In this tutorial I want to show you two ways of solving the popular Knapsack Problem. You will learn how to use random guessing in combination with multiprocessing to maximize performance. Afterwards I will show you how to use Google OR-Tools to solve this problem in no time.
The Knapsack problem is one of Karp’s 21 NP-complete problems. It’s pretty popular but also easy to explain…
So, you are a filmmaker and have a lot of gear but only one knapsack.
Now, each item has it’s own volume (in the literature it’s often called weight but I think volume makes much more sense) and it’s own value for your film trip. You can’t take every item because the knapsack only has a limited amount of space inside of it. The goal is to find the combination of items with maximum value that fits into the knapsack. It’s important to note that the value of each object is independent of the combination with other objects. So even a solution that only puts camera lenses without a camera in the knapsack would count as valid. The reason why the solution is so difficult to calculate is because the number of combinations that need to be checked grows exponentially with the number of items.
The problem appears in real-world decision-making processes e.g. resource allocation or least wasteful way to cut of raw materials.
Solution 1: Random guessing (multiprocessing example 5)
Since computers got really fast and will get much faster in the future (following moore’s law), it’s often not a bad idea to try random guessing or a brute force approach first. In many cases you get at least decent results for nearly any real world problem without a lot of algorithmic knowledge and development time.
So, I wrote a function that dose random guessing in a loop for 60 seconds and updates two shared variables as soon as it found a better solution than the current one.
Note: I renamed ‘item values’ to PRICES to avoid confusion with other ‘values’ denominators.
The function takes the (unused) iteration value from the multiprocessing loop, the VOLUMES, the PRICES and the KNAPSACK_VOLUME as static variables. It also takes the current ‘solution’ and the ‘solution_price’ as shared variables which represent the current set of items with the highest price (or value) that fit into the knapsack and the actual price.
def knapsack_search(_, VOLUMES, PRICES, KNAPSACK_VOLUME, solution, solution_price):
Inside the function we save the amount of objects (or items) into the OBJECTS variable to make future code more readable. We also save the current time in t0 and start a while loop that run’s for 40 seconds:
OBJECTS = len(VOLUMES) # amount of objects t0 = time.time() while (time.time() - t0) < 40: # search for 40 seconds
Inside the loop we create a sample containing all possible items but in a random order. Therefore we first create an array containing the randomly ordered indices or ‘pick_positions’ of the objects. Then we use these to get the volumes of our current pick and save them in ‘current_volumes’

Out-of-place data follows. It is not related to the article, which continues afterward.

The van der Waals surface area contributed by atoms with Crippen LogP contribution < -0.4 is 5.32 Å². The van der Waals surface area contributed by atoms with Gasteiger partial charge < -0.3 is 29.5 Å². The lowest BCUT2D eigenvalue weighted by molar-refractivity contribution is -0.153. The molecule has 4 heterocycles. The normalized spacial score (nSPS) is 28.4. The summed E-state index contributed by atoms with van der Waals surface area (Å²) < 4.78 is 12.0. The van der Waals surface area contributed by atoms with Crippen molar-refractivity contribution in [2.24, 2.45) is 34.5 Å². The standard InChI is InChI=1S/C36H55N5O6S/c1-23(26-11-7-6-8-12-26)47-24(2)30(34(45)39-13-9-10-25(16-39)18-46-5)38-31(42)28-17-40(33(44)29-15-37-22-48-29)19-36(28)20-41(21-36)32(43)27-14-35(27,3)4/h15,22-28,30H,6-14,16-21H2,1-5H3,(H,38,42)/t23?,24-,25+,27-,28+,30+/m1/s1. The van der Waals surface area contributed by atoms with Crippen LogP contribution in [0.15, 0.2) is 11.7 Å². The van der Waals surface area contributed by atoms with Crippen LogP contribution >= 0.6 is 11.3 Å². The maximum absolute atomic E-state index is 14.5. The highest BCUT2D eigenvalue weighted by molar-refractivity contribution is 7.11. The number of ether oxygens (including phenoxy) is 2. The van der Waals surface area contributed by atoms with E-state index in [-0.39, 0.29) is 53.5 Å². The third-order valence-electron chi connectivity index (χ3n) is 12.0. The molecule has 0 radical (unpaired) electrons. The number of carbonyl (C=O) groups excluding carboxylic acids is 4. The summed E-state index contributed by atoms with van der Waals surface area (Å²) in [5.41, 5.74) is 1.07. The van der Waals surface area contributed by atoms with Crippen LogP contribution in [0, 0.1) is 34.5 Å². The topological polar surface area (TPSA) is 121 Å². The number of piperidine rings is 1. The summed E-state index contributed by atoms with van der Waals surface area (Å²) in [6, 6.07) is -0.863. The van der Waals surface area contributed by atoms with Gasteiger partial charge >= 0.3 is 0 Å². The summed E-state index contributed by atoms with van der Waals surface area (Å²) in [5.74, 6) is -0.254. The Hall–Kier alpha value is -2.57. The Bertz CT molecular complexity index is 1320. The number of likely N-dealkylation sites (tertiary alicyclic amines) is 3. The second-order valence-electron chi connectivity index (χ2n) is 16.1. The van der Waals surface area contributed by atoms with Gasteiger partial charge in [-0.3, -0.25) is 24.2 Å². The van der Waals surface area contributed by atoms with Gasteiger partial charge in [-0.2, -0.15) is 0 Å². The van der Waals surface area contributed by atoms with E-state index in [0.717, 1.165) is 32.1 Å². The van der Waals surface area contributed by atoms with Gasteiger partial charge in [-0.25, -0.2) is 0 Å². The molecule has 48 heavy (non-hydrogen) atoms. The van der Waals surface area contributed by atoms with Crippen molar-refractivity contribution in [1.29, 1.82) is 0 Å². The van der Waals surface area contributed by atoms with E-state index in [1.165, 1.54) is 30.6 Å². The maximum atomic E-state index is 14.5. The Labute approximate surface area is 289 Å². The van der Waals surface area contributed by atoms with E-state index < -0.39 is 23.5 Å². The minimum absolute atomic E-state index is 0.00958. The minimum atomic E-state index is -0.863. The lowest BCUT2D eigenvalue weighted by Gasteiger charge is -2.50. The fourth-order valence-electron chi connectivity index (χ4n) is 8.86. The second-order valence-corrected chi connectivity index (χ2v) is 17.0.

# Create a random filling of the knapsack: pick_positions = random.sample(list(range(OBJECTS)), OBJECTS) current_volumes = [VOLUMES[i] for i in pick_positions]
Our current pick contains all available items. Since our knapsack volume is limited this will not fit inside. For me the most intuitive way to create a random sample that fits was to remove items until the sum(current_volumes) gets below the KNAPSACK_VOLUME:
for i in range(1, OBJECTS): current_volumes = current_volumes[:-1] # remove last element if sum(current_volumes) <= KNAPSACK_VOLUME: # fits in ? pick_positions = pick_positions[:-i] break
As a final step we calculate the value (‘total_price’) of the current pick and check if it’s higher than the current solution. If so, the shared variables will be updated:
total_price = sum([PRICES[i] for i in pick_positions]) if total_price > solution_price.value: solution_price.value = total_price solution.value = pick_positions print("Current best:", total_price)
Now that we’ve got our search function, let’s define our problem and start a multiprocessing loop. First we define the function example5() and create a constant ‘OBJECTS’ containing the amount of items we must choose from to fill the knapsack.
def example5(): OBJECTS = 24 # amount of items
Since we have no real world values, we create random VOLUMES and PRICES in different ranges. To make the results reproducible we set the random.seed to 42 (or another number of your choice). If you later want to compare the results with them from other algorithms you might want to remove the seed to get a different item set each time you run your code. As the amount of objects can be modified, the KNAPSACK_VOLUME should adapt accordingly. I decided to set it to a quarter of the summed volume of all items.
random.seed(42) # make volumes reproducible VOLUMES = [random.randint(20, 100) for _ in range(OBJECTS)] random.seed(42) # make prices reproducible PRICES = [random.randint(10, 800) for _ in range(OBJECTS)] KNAPSACK_VOLUME = int(sum(VOLUMES) / 4)
As a last step we add the shared variables ‘solution’ and ‘solution_price’ to make them available in every process and start the multiprocessing loop: